Stan Van Gundy wrote articles for TIME Magazine that was posted Tuesday, titled “Athletes Who Protest Are Patriots.” It’s a thoroughly well researched, well supported part that voices Van Gundy’s support for players who protest systemic inequalities in the United States, especially NFL players who have been the most prominent protestors.
You can browse the full piece here.
This is not the 1st time that Van Gundy has voiced political opinions. One day following the election, Van Gundy questioned how his country could elect someone “openly and brazenly racist and misogynistic and ethnic-centric.” On media day, he decried the idea of “sticking to athletics,” and he spoke out against Trump once again last month.
In his TIME article, Van Gundy stated that he was writing this story because he believes he has “an obligation to speak out and support, in any way practical, those brave and patriotic athletes who will work to deliver change to your country.” He likewise references NBA players and mind coaches Steve Kerr and Gregg Popovich who’ve all spoken publicly about political issues.
Earlier this year, Van Gundy invited an author, Dr. Michael Eric Dyson, to speak to the Pistons.
After reading the reserve Tears We Cannot End; A Sermon to White America, I invited its author, the acclaimed scholar and professional on race Dr. Michael Eric Dyson, to come talk to our team. He discussed the difference between nationalism and patriotism, and it stuck with me. Nationalism, he said, is assisting your country no matter what, right or incorrect. Patriotism, alternatively, is caring thus deeply about your country that you consider it as your duty to hold it accountable to its highest ideals and to fight to make it the very best it usually is. Under this description, these athletes and coaches are role types of American patriotism.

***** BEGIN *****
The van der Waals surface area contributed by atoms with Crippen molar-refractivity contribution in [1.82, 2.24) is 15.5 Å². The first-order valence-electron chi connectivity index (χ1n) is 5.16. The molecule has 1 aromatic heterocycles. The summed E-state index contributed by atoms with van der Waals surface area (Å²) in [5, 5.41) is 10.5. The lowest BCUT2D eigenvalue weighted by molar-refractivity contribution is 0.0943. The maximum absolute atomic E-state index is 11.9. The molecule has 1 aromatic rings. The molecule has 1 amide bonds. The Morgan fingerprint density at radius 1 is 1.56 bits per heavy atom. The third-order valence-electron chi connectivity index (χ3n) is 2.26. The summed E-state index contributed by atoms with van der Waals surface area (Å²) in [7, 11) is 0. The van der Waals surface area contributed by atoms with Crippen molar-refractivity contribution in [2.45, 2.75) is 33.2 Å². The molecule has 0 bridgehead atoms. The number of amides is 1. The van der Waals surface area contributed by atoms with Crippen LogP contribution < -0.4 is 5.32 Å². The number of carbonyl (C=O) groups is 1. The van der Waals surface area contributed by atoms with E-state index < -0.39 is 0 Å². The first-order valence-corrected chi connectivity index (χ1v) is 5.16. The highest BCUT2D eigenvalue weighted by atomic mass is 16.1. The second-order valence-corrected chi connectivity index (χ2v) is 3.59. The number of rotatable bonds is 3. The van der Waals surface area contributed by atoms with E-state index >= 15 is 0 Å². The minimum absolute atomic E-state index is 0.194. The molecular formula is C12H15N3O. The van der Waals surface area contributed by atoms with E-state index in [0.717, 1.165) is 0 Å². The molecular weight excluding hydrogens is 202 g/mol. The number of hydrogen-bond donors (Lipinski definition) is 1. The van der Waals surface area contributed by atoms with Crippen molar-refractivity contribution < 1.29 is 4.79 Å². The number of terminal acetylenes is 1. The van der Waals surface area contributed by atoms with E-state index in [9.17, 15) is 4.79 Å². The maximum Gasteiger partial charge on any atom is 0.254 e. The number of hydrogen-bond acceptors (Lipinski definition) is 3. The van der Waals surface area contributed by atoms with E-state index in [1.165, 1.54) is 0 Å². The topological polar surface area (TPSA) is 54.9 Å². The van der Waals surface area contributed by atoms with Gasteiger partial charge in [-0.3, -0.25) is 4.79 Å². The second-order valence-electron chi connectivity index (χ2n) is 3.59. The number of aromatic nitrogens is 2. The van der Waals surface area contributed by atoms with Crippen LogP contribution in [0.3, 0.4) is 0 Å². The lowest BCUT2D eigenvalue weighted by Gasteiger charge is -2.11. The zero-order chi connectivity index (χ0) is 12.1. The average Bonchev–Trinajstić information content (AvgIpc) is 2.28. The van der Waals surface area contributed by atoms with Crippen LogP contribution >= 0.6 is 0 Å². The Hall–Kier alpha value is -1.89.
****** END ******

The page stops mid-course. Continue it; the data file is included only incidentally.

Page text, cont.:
Van Gundy also speaks about the precedent that American athletes have to protest and speak away against inequalities, a thing that started long before Colin Kaepernick knelt during the national anthem during SAN FRANCISCO BAY AREA 49ers games previous season.
Finally, Van Gundy concludes with simply by highlighting The Players Coalition, a group of about 40 NFL players – led by Malcolm Jenkins and Anquan Boldin – who are straight advocating behind the scenes to political leaders for criminal justice reform and other changes.
As Van Gundy’s article outlines in even more fine detail, The Players Coalition works with: Ameliorating harsh sentencing guidelines and ending mandatory minimum amount sentences; enacting clean slate laws; eliminating cash bail; reforming juvenile justice; and ending police brutality and racial bias in police departments.
In conclusion, Van Gundy says these athletes “will work to make America surpass its explained ideals,” and that “we should all join them on ensuring their collective voice is certainly heard.”